Marks & Spencer today revealed the 27 stores it is closing down after one of its worst ever Christmas trading performances.
Under pressure: M&S chief executive Sir Stuart Rose
The retailer announced it will shut 25 Simply Food stores and two of its smaller M&S outlets and cut more than 1,200 jobs after sales fell by more than seven per cent.
It is the store's biggest collapse since July-September 1999 and was despite heavy price-cutting in the run-up to Christmas.
Traditional branches of the high-street chain in Valley Park, Croydon and Woking, Surrey, will be shut down, although no dates for the closures have yet been given.
The Simply Food outlets also going include branches in Bracknell, Torquay, Imperial Wharf, Harbourside in Bristol, Newtownards, Trowbridge, Letchworth, Huntingdon, Marlborough, Braintree and at the Grafton Centre in Cambridge.
The rest affected are in Caversham, Balham, Palmers Green, Colmore Row in Birmingham, Evesham, Tewkesbury, Whitley Bay, Newcastle-under-Lyme, Biggin Hill, Sudbury, Ripon, Melton Mowbray, Honiton and Market Harborough.
The announcement came as banking giant Barclays revealed it plans to axe 400 jobs and consumer lender Cattles said it was considering cutting 1,000 posts.
At M&S, like-for-like sales, which do not include trade from new stores opened during that time, plunged by 7.1 per cent in the 13 weeks to December 27.
Food as well as fashion sales slumped after shoppers hit by the credit crunch moved to cheaper rivals.
General merchandise trade, which includes clothing, fell 8.9 per cent and food trade fell by 5.2 per cent.
Stores sold nearly 130million items and had 56million customers in the 10 days before Christmas. On December 23 alone its food department took a record £50million.
However, its two 20 per cent off promotional days in November and December to boost trading - ate into the group's margins, which will hit profits this year.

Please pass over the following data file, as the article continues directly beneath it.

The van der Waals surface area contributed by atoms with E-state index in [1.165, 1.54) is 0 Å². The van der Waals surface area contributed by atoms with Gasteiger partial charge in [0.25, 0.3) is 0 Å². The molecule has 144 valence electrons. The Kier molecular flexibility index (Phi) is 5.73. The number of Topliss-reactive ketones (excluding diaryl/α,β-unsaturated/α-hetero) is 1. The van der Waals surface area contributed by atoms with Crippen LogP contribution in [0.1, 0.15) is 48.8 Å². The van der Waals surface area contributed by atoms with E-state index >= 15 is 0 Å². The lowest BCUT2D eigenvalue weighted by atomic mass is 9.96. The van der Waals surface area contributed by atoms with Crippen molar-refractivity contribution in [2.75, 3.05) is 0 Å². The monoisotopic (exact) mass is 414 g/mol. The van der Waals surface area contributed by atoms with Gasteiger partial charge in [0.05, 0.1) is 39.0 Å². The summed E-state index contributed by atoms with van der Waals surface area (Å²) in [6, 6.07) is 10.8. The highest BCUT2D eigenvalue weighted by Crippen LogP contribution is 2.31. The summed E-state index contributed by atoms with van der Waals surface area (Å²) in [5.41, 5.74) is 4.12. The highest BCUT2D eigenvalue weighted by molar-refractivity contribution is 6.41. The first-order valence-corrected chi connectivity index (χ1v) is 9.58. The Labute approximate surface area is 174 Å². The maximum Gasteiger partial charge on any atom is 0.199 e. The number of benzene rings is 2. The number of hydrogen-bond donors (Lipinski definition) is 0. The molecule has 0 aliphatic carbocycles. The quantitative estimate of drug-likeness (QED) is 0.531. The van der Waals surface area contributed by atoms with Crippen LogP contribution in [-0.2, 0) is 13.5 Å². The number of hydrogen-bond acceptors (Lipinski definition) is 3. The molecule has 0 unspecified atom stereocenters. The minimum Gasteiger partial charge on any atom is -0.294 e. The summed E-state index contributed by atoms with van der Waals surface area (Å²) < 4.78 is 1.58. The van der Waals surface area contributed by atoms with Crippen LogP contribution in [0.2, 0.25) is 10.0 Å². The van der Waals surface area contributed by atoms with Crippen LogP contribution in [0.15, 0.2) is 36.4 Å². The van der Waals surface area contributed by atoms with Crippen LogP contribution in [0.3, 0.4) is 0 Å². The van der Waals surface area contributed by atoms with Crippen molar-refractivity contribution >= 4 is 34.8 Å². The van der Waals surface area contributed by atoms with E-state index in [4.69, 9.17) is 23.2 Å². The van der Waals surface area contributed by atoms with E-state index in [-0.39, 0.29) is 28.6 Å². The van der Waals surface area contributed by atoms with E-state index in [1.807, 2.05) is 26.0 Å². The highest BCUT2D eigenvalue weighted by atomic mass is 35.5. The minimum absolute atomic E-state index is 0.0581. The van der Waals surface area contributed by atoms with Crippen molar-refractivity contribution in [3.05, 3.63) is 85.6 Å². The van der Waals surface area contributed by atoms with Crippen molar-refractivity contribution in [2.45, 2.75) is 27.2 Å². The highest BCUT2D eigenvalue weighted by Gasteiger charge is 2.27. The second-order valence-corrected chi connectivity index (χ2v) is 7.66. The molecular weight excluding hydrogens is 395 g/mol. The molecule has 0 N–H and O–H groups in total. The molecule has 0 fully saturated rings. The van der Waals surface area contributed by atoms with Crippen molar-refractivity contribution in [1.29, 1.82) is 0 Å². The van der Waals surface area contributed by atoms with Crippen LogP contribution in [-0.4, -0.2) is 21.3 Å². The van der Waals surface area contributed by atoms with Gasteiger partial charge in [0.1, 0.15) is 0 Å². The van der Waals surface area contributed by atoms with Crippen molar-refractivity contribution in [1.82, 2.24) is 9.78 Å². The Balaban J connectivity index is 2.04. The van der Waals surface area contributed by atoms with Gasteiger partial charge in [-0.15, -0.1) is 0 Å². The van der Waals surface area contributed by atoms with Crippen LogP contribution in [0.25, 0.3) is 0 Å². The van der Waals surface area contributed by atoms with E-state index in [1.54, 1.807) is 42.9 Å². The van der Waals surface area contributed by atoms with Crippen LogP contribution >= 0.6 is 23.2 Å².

Despite the credit crunch, it also still spent a fortune on hiring big names for its now traditionally lavish Christmas ad campaigns.
For the second year, Take That appeared with regular M&S models Twiggy, Myleene Klass, Lily Cole, Erin O'Connor and Noemie Lenoir.
Former chat show host Michael Parkinson also voiced another television advert for its Christmas food range.
Taking into account the sales slump, analysts expect M&S to report profits of around £620million, more than a third lower than last year's £1billion.
But Chief executive Sir Stuart Rose denied today's update amounted to a profits warning and promised that there would 'almost certainly' be no further store closures.
The retail chief said the group was taking the 'necessary action to keep ourselves lean and mean'.
His role has come under the microscope in recent months as high street sales were squeezed but Sir Stuart insists this would be the wrong time to replace him.
'If this was an aeroplane flying through a storm, the best thing to do is not to nip up the front and change the pilot,' he said.
Shares in the chain actually rose three per cent after the figures were released because they had not been quite as bad as experts had feared.
'The third quarter like-for-like sales are bad... but not quite so bad as we expected, thanks to a late spending surge pre-Christmas,' retail analyst, Nick Bubb, said.
Union leaders, however, were dismayed at the scale of jobs cuts and called for urgent talks with M&S to discuss the redundancies.
John Gorle, national officer of Usdaw, said: 'We are shocked at the severity of the cuts and we were not anticipating store closures. Our members will now be extremely worried.
'The company does not formally recognise trade unions but I hope they will meet with us to have a meaningful dialogue.'
There were rumours that some workers could be laid off quickly but Mr Gorle said he would find it hard to understand why M&S needed to take such swift action.
The retail giant also hopes to save £200milllion through changes to M&S's final salary pension scheme.
They are capping employers' annual increase in pensionable pay and altering early retirement benefits for some workers.
Sir Stuart said: 'We are aware that the proposed changes will be difficult for those members of staff impacted, but, given that we expect challenging economic conditions to continue for at least the next 12 months, we believe we are taking the right action to maintain the strength of our business.'